Bird watching paradise Posted June 8, 2016


The real surprise for us was finding a spot not mentioned in Murphy’s book, containing habitats not well-described in the french field guide’s preliminary chapters. We went to Gran Riviere, in the northeast corner of Trinidad, on the advice of a friend we had met in Tobago on our first trip in 1997. She told us about a small hotel there, where nesting loggerhead turtles come up on the beach directly in front of the veranda. Sounded good, although she was not a birder and was vague on birding opportunities in the region. We spent three days there, found lots of birds, and had an extremely relaxing time, with great food an added bonus. The hotel is the Mt. Plaisir Hotel (website:; e-mail: run by Piero, a retired (for the time being) photo-journalist from Italy. Our room was awesome, very comfortable, very Caribbean, and reminiscent of a tree house. The food is simple, but elegantly prepared and wonderful. We didn’t drive there (a 2-hour trip from Piarco Airport), instead returned our rental car and let the Mt. Plaisir folks pick us up in their van. The transport fee was $50.00 US one way, which included both of us. We liked this option as it allowed us more opportunity to check out the villages, scenery, and birds along the way. There is also a guest house in Gran Riviere, upstairs from the small storefront at the main intersection. We don’t have details on this spartan spot, but doubt seriously that you need a reservation to stay there.

The village of Gran Riviere is situated at the foot of the Northern Range’s rainforest (facing north), and between the mouths of two rivers. It is very nearly at the end of the road…literally, for there is no connection between Blanchisseusse and Matelot, except for a hiking trail (which we also spent a day exploring…from the Blanchisseuse end going east). Gran Riviere has a small pocket beach on Gran Riviere Bay, bracketed by rocky headlands (great snorkeling). Behind the village is a sizable cultivated area, in a very small valley before the rainforest ascent begins. The bird opportunities, therefore, include marine species, freshwater birds including white-winged swallows and kingfishers, and a wide spectrum of rainforest and lowlands landbirds. The birding is pretty good around town and on the hotel grounds. But we spent two full days walking from the main corner of town, through the very productive cultivated area along Montevideo Trace, then turning right onto the Esperanza Trace through lush rainforest, winding around and always up, until we detected a noticeable faunal change with altitude. These were all-day hikes, and we carried water and snacks. Intermittent showers on those two days kept the birds active throughout the day. Don’t be in too much of a hurry to get through the cultivated area (about 20 acres?). It’s full of good stuff, including antbirds, woodpeckers, flycatchers, many hummingbirds, including all the hermits, white-necked jacobin and tufted coquette, and with raptors, woodpeckers, swifts and parrots cruising by overhead. Once on the Esperanza Trace, you will soon begin an upward climb through very productive rainforest, only occasionally broken by small banana cultivations. About a mile up the trail, we found a joint oropendola-cacique colony in a tall mora tree, and were able to record the bedlam on our tape recorder. On another walk, you might want to stay on Montevideo Trace another quarter mile or so past the Esperanza Trace, until you come to a house in a clearing on a hilltop, where a self-appointed Pawi Warden will collect a few TTs from you and show you Trinidad piping guans in the trees surrounding his property. While there, check out the ground under the nutmeg trees and pick up a few to take home. Freshly ground nutmeg is absolutely essential to a proper rum-punch. We found three piping guans on our own along the small footpath that encircles this hilltop, along with all three trogons and several antbirds.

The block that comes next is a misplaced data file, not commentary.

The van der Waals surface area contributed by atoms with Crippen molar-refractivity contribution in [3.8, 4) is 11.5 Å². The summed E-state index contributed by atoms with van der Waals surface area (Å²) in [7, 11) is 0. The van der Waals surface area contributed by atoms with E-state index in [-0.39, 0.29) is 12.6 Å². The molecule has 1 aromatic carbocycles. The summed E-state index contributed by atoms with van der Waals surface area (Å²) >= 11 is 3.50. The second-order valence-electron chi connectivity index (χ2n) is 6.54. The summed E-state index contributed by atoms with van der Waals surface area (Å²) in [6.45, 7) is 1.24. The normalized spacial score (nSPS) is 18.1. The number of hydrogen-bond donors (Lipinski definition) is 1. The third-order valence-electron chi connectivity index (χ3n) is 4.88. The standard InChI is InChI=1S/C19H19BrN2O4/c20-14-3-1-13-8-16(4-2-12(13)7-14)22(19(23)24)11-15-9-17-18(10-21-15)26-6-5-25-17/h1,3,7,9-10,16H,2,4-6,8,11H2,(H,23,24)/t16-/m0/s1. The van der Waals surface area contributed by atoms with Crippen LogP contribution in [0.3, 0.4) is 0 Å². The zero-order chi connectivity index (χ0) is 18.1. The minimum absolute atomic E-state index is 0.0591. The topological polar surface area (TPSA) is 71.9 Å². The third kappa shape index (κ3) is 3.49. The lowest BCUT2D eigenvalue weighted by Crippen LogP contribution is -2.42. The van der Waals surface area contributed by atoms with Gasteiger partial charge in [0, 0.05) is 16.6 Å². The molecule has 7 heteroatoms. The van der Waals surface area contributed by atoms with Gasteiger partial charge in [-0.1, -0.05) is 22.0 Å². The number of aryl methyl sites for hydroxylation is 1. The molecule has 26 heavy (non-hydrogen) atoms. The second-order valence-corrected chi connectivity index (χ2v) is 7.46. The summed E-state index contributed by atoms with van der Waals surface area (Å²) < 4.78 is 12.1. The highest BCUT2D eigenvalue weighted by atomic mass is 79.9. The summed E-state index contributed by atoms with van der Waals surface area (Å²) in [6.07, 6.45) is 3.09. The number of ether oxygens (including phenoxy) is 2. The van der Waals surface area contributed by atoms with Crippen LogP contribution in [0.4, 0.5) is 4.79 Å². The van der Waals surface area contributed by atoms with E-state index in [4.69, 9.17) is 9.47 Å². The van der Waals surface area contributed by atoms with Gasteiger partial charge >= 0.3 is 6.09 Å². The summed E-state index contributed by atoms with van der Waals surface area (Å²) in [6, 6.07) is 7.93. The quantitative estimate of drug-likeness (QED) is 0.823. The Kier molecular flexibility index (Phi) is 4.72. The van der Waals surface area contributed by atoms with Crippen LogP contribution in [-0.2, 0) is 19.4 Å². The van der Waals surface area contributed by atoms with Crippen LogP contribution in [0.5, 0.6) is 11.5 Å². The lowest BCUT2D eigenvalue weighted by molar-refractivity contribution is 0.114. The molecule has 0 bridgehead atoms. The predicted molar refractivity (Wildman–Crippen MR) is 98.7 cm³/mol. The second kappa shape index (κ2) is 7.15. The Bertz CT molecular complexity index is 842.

Despite a few torrential rainstorms while we were there, in two days plus a morning of birding, we racked up a total of 89 species in the vicinity of Gran Riviere, including many new ones for us. Highlights included all three trogons, Trinidad piping guan, 9 hummingbirds including tufted coquette, antbirds (silvered antbird, white-bellied antbird, black-faced antthrush, barred and great antshrikes, white flanked antwren), 12 flycatchers (including white-throated spadebill, piratic flycatcher, nesting boat-billed flycatchers, nesting streaked flycatchers), abundant golden-headed manakins, fewer white-chinned manakins, abundant cocoa and bare-eyed thrushes, all of the honeycreepers and blue dacnis, and more Trinidad euphonias than we have found anywhere else. We heard but could not find black-tailed tityras (a species we always seem to leave behind) and admit that the numbers of raptors (5) and tanagers (5) were low in this area. We also might have spent more time flushing and checking on all the seedeaters and grassquits in the cultivated areas and near town. Trapping of song-birds does occur in this area (as it does everywhere in Trinidad), but perhaps at a lower rate, judging from the large numbers of these birds around Gran Riviere. And of course there was the thrill of watching 12 leatherback turtles depositing eggs on the beach in front of our room, plus a thirteenth at dawn one morning, which made our stay the more memorable as a natural history ‘event’. Should you want a guide to show you the specialty plants of the rainforest, a local expert (Cyril) is available at the hotel to show you around. He also has a boat he can use to take you to remote beaches along the north coast. You might also check out Gordon Trace (marked by a “street sign”), which pokes its way into the mountains along side a small creek just west of town, over an incredibly decrepit wooden bridge. We only birded the first mile or so, but it looked very promising. The Mt. Plaisir Hotel is definitely already included in our next itinerary, since every hike we took this time produced more that we hadn’t seen. We’re sure our next trip will be no different.

Caribbean on the cheap Posted June 8, 2016


Caribbean on the Cheap
by Ken McAlpineYou may not get a mint on your pillow, but there is charm — and genuine Caribbean flavor — in trading a fancy fitness center and spa for $3 beers on the honor system or an evening’s conversation on the patio with the proprietor.